Recently, CPC Strategy, a retail-focused search management company, hosted a webinar to help their listeners understand the basics of programmatic advertising and how it can be used in retail-targeted campaigns. Katana’s JJ Bannasch was the speaker for the webinar, which focused on what programmatic is, the challenges associated with it and how it can be beneficial for retail marketers. Here are the top insights from this programmatic 101 presentation.
1) 55% of the attending audience didn’t know what programmatic is, and they wanted to learn about it. While programmatic may be a buzz word within the industry, many retail marketers still don’t know what it is or how to use it. A lot of people are still confused as to what programmatic means – and what it means for their business. Katana’s definition of programmatic is automating the buying, selling, delivery and optimization of media based on rules, algorithms and human input via data and technology to improve workflow, efficiency, effectiveness and campaign optimization agility.
2) Programmatic is a great fit for marketers. Retail is a perfect fit for programmatic. Stats from eMarketer are currently showing that many retailers are already using it. Marketers in the retail space are currently spending 70% of digital display budgets on programmatic, and 25% of total programmatic media will be generated from the retail industry. Retailers already have a lot of data, which can be used for programmatic. The more data that you can put into programmatic, the more successful you will be.
3) The benefits of programmatic are many. The major benefit of programmatic is that it minimizes the waste associated with typical media spend. It uses real-time data to make campaign decisions, including audience value and relevancy. The pricing is based on this audience value, and marketers can also use this real-time data to target specific audiences. Audiences also receive more targeted messages that correspond to what they’re looking for – and where they are online. Programmatic allows marketers to target people who are in-market to buy their products.
4) Programmatic comes with some challenges for marketers. Programmatic is an extremely crowded space with a lot of different companies trying to sell it, and many different technologies and options available. Understanding these different technologies and options can be very confusing. The number of layers to optimize around and to do programmatic effectively can also be extremely bewildering and cumbersome for marketing teams. There are large sets of data and analytics – and marketers need to respond quickly to adjust their campaigns based on this data and analytics. It takes a lot of resources to run programmatic because it’s real-time. Many marketing teams simply don’t have enough resources to do it successfully. This is where agencies can be of assistance. Programmatic also requires a number of different tools. A single tool won’t be enough to encapsulate all the different requirements. The programmatic industry itself also has issues. There’s a lot of fraud in the space, and you have to ensure that you are buying ads that will actually be seen.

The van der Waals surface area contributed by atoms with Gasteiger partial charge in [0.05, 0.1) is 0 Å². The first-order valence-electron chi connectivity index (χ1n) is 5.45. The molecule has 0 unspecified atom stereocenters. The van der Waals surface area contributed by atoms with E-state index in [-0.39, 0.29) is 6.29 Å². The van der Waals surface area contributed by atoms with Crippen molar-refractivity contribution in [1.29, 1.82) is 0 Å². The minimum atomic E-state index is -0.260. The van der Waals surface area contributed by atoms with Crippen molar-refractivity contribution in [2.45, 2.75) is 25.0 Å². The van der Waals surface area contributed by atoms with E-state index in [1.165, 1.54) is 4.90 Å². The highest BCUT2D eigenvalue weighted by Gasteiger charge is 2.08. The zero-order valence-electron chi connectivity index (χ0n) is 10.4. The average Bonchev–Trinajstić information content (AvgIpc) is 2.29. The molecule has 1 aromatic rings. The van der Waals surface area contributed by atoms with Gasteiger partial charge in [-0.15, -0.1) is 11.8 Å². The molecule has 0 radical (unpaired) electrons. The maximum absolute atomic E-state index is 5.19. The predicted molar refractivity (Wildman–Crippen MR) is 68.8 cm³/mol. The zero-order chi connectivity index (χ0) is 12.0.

5) Don’t just focus on the conversion portion of the funnel. The whole funnel is important from social down to conversion. Only focusing on one area will limit your campaign success. Companies should take advantage of all aspects of the digital marketing funnel. Programmatic is not for just a single solution: conversions. You can use programmatic for brand/product awareness and improving prospecting, which are higher-funnel activities. Programmatic streamlines decision-making as far as targeting. These data and insights can then be used to build models and refine overall strategy, approaches and creative. Marketers can also use programmatic to be smarter with retargeting.
6) How a marketer can get started with programmatic. There are different ways to get started with programmatic. Marketers can self-manage their own campaigns, which can be difficult and resource-intensive for many companies. Agencies or partners can fully manage the client’s’ campaigns. Agencies can also just be used for tactical management, i.e. only using an agency to run retargeting. With shared management, agencies and clients work together. It allows clients to be very involved in programmatic depending on their resources and company size. For example, shared management allows the marketing team to control and segment their own data, and the agency/partner can use this data to run programmatic campaigns. The marketers do some tasks on their side, and the agency other tasks.
Programmatic takes a lot of work and resources to be successful. Yet, with the right resources and partners, programmatic can be extremely beneficial for retail marketers, especially in supporting overall business goals and strategies, and improving ROI. It can also lead to larger revenue streams over time.